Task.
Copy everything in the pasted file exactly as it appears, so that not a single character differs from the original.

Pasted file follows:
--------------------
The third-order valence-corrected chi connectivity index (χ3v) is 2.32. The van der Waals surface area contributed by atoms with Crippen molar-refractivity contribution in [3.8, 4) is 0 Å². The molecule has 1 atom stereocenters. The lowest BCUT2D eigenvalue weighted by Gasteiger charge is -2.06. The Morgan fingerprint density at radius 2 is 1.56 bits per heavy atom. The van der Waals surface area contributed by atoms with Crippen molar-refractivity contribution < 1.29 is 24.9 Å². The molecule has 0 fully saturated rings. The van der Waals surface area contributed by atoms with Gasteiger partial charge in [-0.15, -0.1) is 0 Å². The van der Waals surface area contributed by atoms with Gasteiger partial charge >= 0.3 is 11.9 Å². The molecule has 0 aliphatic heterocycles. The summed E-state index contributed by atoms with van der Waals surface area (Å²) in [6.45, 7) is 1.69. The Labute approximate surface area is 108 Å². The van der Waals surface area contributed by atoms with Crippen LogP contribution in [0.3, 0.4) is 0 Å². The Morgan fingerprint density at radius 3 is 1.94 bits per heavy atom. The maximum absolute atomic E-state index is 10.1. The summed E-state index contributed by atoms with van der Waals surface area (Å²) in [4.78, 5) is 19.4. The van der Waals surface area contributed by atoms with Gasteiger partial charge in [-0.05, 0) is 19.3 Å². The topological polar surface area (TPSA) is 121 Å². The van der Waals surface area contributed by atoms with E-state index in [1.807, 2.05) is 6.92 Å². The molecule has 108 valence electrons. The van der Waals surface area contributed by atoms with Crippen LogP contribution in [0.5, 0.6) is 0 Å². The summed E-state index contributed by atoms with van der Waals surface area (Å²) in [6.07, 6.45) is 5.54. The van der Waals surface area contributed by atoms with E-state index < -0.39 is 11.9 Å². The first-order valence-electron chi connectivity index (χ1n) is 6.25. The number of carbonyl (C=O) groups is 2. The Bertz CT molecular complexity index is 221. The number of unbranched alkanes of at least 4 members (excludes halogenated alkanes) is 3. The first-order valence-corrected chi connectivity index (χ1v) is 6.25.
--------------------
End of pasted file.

The third-order valence-corrected chi connectivity index (χ3v) is 2.32. The van der Waals surface area contributed by atoms with Crippen molar-refractivity contribution in [3.8, 4) is 0 Å². The molecule has 1 atom stereocenters. The lowest BCUT2D eigenvalue weighted by Gasteiger charge is -2.06. The Morgan fingerprint density at radius 2 is 1.56 bits per heavy atom. The van der Waals surface area contributed by atoms with Crippen molar-refractivity contribution < 1.29 is 24.9 Å². The molecule has 0 fully saturated rings. The van der Waals surface area contributed by atoms with Gasteiger partial charge in [-0.15, -0.1) is 0 Å². The van der Waals surface area contributed by atoms with Gasteiger partial charge >= 0.3 is 11.9 Å². The molecule has 0 aliphatic heterocycles. The summed E-state index contributed by atoms with van der Waals surface area (Å²) in [6.45, 7) is 1.69. The Labute approximate surface area is 108 Å². The van der Waals surface area contributed by atoms with Crippen LogP contribution in [0.3, 0.4) is 0 Å². The Morgan fingerprint density at radius 3 is 1.94 bits per heavy atom. The maximum absolute atomic E-state index is 10.1. The summed E-state index contributed by atoms with van der Waals surface area (Å²) in [4.78, 5) is 19.4. The van der Waals surface area contributed by atoms with Gasteiger partial charge in [-0.05, 0) is 19.3 Å². The topological polar surface area (TPSA) is 121 Å². The van der Waals surface area contributed by atoms with E-state index in [1.807, 2.05) is 6.92 Å². The molecule has 108 valence electrons. The van der Waals surface area contributed by atoms with Crippen LogP contribution in [0.5, 0.6) is 0 Å². The summed E-state index contributed by atoms with van der Waals surface area (Å²) in [6.07, 6.45) is 5.54. The van der Waals surface area contributed by atoms with E-state index < -0.39 is 11.9 Å². The first-order valence-electron chi connectivity index (χ1n) is 6.25. The number of carbonyl (C=O) groups is 2. The Bertz CT molecular complexity index is 221. The number of unbranched alkanes of at least 4 members (excludes halogenated alkanes) is 3. The first-order valence-corrected chi connectivity index (χ1v) is 6.25.